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Kaylin Moeller on Sunday puts the finishing touches on a poster welcoming home her father, Petty Officer 1st Class Matthew Moeller of the aircraft carrier USS Kitty Hawk at Yokosuka Naval Base, Japan. The Kitty Hawk is slated to come home next week.
Kaylin Moeller on Sunday puts the finishing touches on a poster welcoming home her father, Petty Officer 1st Class Matthew Moeller of the aircraft carrier USS Kitty Hawk at Yokosuka Naval Base, Japan. The Kitty Hawk is slated to come home next week. (Joseph Giordono / S&S)

YOKOSUKA NAVAL BASE, Japan — This is a base on the edge of its collective seat.

With the Navy confirming that the USS Kitty Hawk and two of its escorts are expected home early next week, the place is ready to burst.

Excited families are planning reunions and vacations; Navy officials are planning the “mother of all homecoming parties”; and local merchants are ready for a fleet of sailors with wallets fattened by the lack of any port calls during the four-month cruise.

Everyone, including base officials, is getting ready for the return of some 6,000 sailors.

“Basically, we are already set up supplywise with everything we need,” said Mike Chase, Yokosuka base spokesman. “Remember that we are a forward-deployed operating base, and that it’s not like we haven’t hosted other ships here while the three ships returning now were gone.”

Nevertheless, some base residents are getting ready for the other inevitable results of the homecoming: traffic jams getting on and off base; empty shelves at the exchange and commissary; long lines at banks, eateries and administrative offices.

“This place is so nice when the ships are out,” said Steve Knight, a civilian contractor at Yokosuka since 1999. “There are no lines for anything, you never have to look for parking and it’s just more relaxing.

“I’m sure that the families are happy to get their sailors back, and I’m happy for them. But some of us don’t mind when the ships are gone.”

Families and friends aren’t the only ones who will be excited to see the big gray ship pull up to its pier.

According to estimates by U.S. Naval Forces Japan, the Kitty Hawk brings about 8.8 billion yen per year, or around $67 million, to the local economy. Of course, the carrier has to be in its home port for most of that money to be spent.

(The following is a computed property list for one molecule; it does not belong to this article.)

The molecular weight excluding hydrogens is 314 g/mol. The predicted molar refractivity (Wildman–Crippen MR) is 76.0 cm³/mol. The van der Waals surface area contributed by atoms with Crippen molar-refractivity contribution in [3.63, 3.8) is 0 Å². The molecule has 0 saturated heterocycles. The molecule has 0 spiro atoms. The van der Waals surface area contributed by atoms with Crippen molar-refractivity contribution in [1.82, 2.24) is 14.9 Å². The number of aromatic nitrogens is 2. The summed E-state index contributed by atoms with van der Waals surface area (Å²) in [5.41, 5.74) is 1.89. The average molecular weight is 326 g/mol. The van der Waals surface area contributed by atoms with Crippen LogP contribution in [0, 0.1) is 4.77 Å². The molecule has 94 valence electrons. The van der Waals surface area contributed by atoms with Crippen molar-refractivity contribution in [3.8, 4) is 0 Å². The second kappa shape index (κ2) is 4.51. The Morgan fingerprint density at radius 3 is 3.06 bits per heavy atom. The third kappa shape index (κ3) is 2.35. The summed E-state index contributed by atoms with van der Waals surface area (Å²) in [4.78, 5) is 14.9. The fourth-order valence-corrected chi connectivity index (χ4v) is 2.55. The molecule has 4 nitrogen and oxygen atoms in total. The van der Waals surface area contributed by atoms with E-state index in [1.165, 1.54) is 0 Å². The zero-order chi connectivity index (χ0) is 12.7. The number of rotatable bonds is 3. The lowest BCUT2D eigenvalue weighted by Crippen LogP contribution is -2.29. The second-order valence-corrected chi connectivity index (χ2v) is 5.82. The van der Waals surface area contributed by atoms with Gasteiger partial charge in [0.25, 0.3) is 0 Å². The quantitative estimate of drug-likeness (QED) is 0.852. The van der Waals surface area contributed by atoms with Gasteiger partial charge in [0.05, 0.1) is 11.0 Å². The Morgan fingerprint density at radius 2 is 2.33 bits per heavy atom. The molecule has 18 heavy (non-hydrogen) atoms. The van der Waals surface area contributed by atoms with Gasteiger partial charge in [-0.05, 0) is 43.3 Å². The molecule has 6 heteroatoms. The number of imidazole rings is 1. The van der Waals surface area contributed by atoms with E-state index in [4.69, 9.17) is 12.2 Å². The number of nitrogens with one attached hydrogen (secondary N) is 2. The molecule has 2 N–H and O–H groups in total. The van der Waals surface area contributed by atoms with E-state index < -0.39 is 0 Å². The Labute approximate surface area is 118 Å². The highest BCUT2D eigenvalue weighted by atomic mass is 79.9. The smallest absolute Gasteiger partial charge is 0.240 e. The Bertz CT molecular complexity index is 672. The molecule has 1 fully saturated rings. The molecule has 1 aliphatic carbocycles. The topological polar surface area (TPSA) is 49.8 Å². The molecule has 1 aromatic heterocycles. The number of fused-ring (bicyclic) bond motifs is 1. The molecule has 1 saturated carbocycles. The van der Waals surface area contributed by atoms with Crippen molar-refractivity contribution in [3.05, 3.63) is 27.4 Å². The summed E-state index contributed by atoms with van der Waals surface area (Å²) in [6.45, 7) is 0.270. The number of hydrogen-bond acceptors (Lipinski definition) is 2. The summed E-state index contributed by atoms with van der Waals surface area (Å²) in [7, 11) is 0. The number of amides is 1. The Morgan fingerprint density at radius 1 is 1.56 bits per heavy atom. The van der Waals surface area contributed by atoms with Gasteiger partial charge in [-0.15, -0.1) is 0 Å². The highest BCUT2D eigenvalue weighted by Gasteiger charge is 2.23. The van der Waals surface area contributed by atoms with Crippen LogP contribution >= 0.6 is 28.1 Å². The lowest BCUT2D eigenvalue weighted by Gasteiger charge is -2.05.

A good portion of those funds goes directly to Japanese workers and companies.

Ship Repair Facility workers, almost all of whom are Japanese nationals, earn a collective $3 million each year. The Navy spends about $15 million annually on Japanese contractors; it also spends around $8 million per year on locally produced “material to support the carrier’s upkeep.”

When the ship is in port, between 100 and 300 extra technical experts, military advisers and civilian teams are brought in from the States. Navy officials estimate that with hotel rooms, taxis, shopping and dining, those extra hands spend a total of $30,000 per day in Yokosuka.

All of the $2 million in produce and other perishables purchased while the Kitty Hawk is in port is bought from local merchants, Navy officials said. Kitty Hawk sailors and their families pay about $7 million per year in rent for off-base housing.

And none of these figures takes into account the amount of money that Kitty Hawk sailors spend on local food, clothing, groceries and entertainment. U.S. Naval Forces Japan had no estimates on those figures, but bar owners outside the gate know their business is about to pick up.

“Many of our customers are foreigners and Navy-related personnel. It is a difficult time,” when the ships are away, said Kayoko Kuroda, owner of The Morrigan’s, a popular pub outside Yokosuka’s front gate.

Business has been down 30 percent to 40 percent compared with days when the ships are in port, she said. For some businesses, the hit is even harder.

“As many as 80 percent of our customers are foreigners,” said Kazuyoshi Kumai, manager of the Capricciosa Italian restaurant in a nearby shopping mall.

“When Kitty Hawk leaves, it takes other escort ships with it,” he said. “Whenever it leaves, it affects our business.”

Of course, just like the families and the sailors, most local businesses that rely on American customers realize it’s a never-ending cycle.

“It has always been like this,” said Michio Tanaka, who has run the New Texas and Caravan bars in the Honch — as the nightlife district outside the gate is known — for more than 30 years.

Hana Kusumoto contributed to this report.

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